A seagull drifts with the currents near our boat. At least I am assuming this is a seagull. He appears similar to photos I Googled except for his dark bill. I am open to any corrections by birders out there. He seemed oblivious to us, although we were only a short distance away. I guess he has seen so many tourist boats that we didn't impress him much.

The Pink Flamingos

Flocks of pink flamingos feed together in the shallows. During the winter, as many as 10,000 to 18,000 of these large, graceful birds inhabit the Celestún Lagoon. In our boat, we approached flocks of several hundred, while many thousands more were visible in the distance. They are very social creatures and like to gather in close proximity. Before the Biosphere was created in 1979, their numbers had dropped to as few as 2,000. Over the next 10 years, they increased their numbers to 26,000, but then Hurricane Gilbert devastated their feeding areas in 1988. Two more hurricanes hit the area in the mid-2000s but, because it has been protected, the flamingos have been able to rebound.

The flamingos' delicate pink coloring is a bit deceptive. Their natural color is actually white, but because they consume large amounts of crustaceans, insects, algae rich in beta carotene, their white feathers turn pink. If other foods are substituted, the feathers soon return to their natural hue. When the flamingos are held captive in zoos, the keepers have to add a chemical substance called Roxanthin Red to their food to maintain the color visitors expect.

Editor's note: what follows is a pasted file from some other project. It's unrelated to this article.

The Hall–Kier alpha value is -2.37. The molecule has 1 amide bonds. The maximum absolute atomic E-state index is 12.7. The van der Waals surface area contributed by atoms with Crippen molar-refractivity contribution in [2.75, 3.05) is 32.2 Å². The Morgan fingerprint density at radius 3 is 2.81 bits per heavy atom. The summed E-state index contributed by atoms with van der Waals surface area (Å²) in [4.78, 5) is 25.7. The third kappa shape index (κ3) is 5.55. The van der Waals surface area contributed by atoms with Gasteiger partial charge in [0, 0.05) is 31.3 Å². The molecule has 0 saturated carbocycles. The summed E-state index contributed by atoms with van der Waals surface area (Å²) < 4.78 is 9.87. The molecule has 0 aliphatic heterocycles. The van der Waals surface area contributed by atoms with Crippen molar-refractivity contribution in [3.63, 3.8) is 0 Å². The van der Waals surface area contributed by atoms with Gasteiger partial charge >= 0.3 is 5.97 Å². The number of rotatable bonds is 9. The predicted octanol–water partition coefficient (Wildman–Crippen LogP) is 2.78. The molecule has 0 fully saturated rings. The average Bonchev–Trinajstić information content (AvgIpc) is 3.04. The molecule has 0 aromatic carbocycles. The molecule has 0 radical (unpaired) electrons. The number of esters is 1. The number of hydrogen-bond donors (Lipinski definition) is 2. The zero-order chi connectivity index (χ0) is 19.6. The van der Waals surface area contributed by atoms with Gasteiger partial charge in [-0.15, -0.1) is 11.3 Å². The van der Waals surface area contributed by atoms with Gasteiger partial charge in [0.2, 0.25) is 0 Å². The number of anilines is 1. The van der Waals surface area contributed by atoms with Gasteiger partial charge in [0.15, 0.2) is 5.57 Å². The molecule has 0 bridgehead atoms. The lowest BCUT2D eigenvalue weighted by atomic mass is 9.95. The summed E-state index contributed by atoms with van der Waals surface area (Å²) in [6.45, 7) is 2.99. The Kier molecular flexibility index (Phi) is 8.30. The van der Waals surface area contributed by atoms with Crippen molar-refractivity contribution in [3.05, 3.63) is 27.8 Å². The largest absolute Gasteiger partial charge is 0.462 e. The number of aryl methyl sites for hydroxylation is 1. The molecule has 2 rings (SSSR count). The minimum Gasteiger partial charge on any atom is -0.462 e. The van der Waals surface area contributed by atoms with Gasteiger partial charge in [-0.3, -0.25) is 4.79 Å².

Undisturbed, a flock often appears nearly headless. They dip their whole heads underwater to scoop up the tiny creatures upon which they feed. Their curved beaks, called "Roman Noses," are dipped into the water so that they are parallel with the bottom of the lagoon. Scooping up water and food together, they then expel the water through a comb-like structure leaving the food behind. The feeding process is similar to that of the baleen whale.

Disturbed by a tourist boat that drifted too close, a flock rises into the air. Flamingos takeoffs have been compared to those of lumbering WWII bombers. However, once in the air, they are quite graceful. There are six species of flamingos, including the American. The are all long-lived, and that is a good thing because it takes several years for a flamingo to reach a sexually reproductive age. In addition, flamingo couples don't always produce off-spring in a given season. According to the Honolulu Zoo, "taking into account bad weather, predation, food resources, natural disasters and deaths, it may take an average pair of flamingos 25 years or more to produce enough offspring to replace themselves!" It is important that the flock sizes be maintained as large as possible, because small flocks don't reproduce as well. This has something to do with the group courtship behavior they perform. Apparently if not enough flamingos are available for the dance, there are too many "wallflowers" and they get discouraged.